Richard tries to cool William's ardor by telling him that he's not the person William thinks he is alluding to a tarnished past; but it doesn't work. William tells Richard that he loves him and is going to keep at it until his feelings are returned. At every turn, William keeps throwing himself at Richard to get, if not love, at least mutual sexual pleasure. After being treated so badly by his former master, Bennet Goldfox, Richard has sworn never to let anyone have that kind of power over him again but, in his heart, he still loves and despises Bennet at the same time. When Richard is called back to spy for Bennet once again, he goes. Although he intends to leave William at home, Bennet's underhanded scheming makes it impossible to do so.
Even though from the country, William is not a bumpkin. He is smart, observant, and quite inventive when need be. He's young and naive, but knows how to improvise when he has has no experience to draw from, often impressing Richard with his ingenuity. William is also cheeky and stubborn and often will not take no for an answer without an explanation. He's impulsive, as twenty-year-olds often are, but, at times, he can be pragmatic. William has never done any spying, but he's up for it, actually intrigued and vaguely excited to be put in a situation involving subterfuge. William sees this as another opportunity to prove his worth and impress Richard. Honestly, he does not realize the intrinsic peril of the situation, but is very good at thinking on his feet and reacting immediately when he needs to do so.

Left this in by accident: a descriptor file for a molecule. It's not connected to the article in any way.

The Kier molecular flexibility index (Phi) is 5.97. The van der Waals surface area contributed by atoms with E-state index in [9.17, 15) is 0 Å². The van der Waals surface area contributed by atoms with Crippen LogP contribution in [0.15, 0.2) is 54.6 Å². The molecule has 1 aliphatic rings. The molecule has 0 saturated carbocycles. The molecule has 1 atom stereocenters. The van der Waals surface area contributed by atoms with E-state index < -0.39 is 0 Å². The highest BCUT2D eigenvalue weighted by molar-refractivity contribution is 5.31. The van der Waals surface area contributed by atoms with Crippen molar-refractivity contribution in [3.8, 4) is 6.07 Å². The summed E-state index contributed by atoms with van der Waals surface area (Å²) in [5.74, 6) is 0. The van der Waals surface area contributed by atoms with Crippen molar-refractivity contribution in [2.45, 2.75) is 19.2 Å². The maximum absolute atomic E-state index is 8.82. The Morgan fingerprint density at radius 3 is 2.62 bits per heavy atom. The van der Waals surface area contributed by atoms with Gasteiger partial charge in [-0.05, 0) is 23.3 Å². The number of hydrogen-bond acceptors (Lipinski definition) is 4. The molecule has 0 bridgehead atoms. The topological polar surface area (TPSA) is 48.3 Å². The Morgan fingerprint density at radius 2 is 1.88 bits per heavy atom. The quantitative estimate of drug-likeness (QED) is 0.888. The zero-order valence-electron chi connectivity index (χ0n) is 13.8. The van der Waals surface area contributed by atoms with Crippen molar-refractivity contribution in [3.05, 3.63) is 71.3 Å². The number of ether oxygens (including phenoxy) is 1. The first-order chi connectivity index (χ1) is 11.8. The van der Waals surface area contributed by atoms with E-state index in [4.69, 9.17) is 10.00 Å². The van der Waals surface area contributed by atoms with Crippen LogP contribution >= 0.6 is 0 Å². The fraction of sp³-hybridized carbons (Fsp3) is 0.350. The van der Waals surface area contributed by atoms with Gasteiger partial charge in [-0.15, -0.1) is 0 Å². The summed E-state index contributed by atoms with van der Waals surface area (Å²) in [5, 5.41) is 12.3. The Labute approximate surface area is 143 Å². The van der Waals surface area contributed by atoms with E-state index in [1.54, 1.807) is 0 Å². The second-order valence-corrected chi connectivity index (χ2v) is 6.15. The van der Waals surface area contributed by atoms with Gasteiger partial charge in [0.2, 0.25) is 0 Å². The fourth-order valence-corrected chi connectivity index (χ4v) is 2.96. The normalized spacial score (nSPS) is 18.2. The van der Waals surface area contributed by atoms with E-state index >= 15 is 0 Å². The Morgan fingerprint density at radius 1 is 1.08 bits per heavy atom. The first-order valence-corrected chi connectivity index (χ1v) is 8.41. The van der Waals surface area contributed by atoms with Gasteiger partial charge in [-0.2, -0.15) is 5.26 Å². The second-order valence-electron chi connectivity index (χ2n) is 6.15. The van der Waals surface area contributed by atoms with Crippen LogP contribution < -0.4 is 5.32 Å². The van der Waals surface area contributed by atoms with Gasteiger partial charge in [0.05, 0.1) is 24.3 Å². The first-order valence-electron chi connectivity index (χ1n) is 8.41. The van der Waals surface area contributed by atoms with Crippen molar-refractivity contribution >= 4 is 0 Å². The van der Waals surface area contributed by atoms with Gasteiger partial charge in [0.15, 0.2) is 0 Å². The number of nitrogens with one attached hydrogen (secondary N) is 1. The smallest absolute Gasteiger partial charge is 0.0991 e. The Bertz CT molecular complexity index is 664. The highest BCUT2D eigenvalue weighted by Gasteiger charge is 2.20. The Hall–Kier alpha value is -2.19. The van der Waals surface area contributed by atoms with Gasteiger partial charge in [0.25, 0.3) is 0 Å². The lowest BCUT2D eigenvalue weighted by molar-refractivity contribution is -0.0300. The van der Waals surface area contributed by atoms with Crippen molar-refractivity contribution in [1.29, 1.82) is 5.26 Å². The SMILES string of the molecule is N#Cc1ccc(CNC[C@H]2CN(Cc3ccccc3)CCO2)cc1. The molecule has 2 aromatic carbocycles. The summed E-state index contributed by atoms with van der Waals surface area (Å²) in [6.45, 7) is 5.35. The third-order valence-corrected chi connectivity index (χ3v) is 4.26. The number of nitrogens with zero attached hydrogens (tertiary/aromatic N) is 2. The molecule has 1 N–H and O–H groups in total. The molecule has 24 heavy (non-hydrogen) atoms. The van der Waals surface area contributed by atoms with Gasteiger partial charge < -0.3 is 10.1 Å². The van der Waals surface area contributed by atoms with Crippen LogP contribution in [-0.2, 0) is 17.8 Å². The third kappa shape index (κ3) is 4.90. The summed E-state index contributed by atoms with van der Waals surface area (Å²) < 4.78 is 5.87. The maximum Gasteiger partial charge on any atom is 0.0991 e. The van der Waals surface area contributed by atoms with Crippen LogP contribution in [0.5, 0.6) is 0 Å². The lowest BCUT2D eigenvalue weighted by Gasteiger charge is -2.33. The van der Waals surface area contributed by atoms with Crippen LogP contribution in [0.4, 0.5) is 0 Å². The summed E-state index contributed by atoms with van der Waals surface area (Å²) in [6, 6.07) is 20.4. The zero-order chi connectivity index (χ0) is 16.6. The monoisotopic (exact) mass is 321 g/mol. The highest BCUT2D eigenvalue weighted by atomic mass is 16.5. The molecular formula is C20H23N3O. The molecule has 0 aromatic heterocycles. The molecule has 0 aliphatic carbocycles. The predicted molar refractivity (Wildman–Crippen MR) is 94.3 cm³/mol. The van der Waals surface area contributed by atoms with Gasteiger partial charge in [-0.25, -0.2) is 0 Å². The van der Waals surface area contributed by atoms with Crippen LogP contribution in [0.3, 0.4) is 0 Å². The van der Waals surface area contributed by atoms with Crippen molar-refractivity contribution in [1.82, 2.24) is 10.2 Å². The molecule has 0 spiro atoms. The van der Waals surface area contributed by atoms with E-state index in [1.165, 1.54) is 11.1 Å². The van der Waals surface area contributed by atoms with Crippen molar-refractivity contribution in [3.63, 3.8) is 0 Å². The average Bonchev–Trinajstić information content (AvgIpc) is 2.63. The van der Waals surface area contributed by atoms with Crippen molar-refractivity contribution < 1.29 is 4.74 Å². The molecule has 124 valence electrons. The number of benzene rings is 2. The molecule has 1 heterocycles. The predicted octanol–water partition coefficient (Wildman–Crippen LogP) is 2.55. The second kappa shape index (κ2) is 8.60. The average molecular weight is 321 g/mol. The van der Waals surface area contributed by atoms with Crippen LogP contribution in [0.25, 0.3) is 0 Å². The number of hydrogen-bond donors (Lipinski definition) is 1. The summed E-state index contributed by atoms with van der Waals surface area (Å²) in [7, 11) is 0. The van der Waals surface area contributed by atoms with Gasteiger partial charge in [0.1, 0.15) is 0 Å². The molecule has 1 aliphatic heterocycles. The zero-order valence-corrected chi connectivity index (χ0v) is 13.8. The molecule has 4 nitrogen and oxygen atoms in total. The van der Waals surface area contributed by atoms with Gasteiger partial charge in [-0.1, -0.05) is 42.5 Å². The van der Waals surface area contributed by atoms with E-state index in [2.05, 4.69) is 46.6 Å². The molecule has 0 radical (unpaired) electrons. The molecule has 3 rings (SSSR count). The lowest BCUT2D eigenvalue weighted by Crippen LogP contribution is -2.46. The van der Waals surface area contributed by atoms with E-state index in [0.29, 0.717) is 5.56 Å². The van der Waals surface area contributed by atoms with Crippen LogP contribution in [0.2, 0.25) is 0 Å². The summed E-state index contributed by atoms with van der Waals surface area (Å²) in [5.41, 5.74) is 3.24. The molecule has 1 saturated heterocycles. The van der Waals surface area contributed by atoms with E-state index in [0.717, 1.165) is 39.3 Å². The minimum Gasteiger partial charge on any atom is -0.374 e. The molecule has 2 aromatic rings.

This is the introduction to a new series and, as such, has a lot of background information to impart, leaving less time for the actual romance. I love William and all his spunk and determination but am somewhat conflicted about Richard and can't feel their chemistry the way I expected. I'm hoping, as Richard opens up more to William, I will gain more insight into their relationship in the future and also hope for more romance. I enjoyed the portrayal of 16th century life particularly as it related to the stage productions. The descriptions were vivid and easy to picture in my mind. Thanks, Vanessa. I am looking forward to seeing what these two get up to next.
Originally reviewed at Rainbow book Reviews.
I thought the dynamics were good, even with a bit of a triangle going, it wasn't ham fisted and what would probably happen to real people. Also, Sam was my favourite. Yes, he wasn't in it that much, but I want more Sam please.
And speaking of to come, thank you for not fading to black! Let's see more of that please!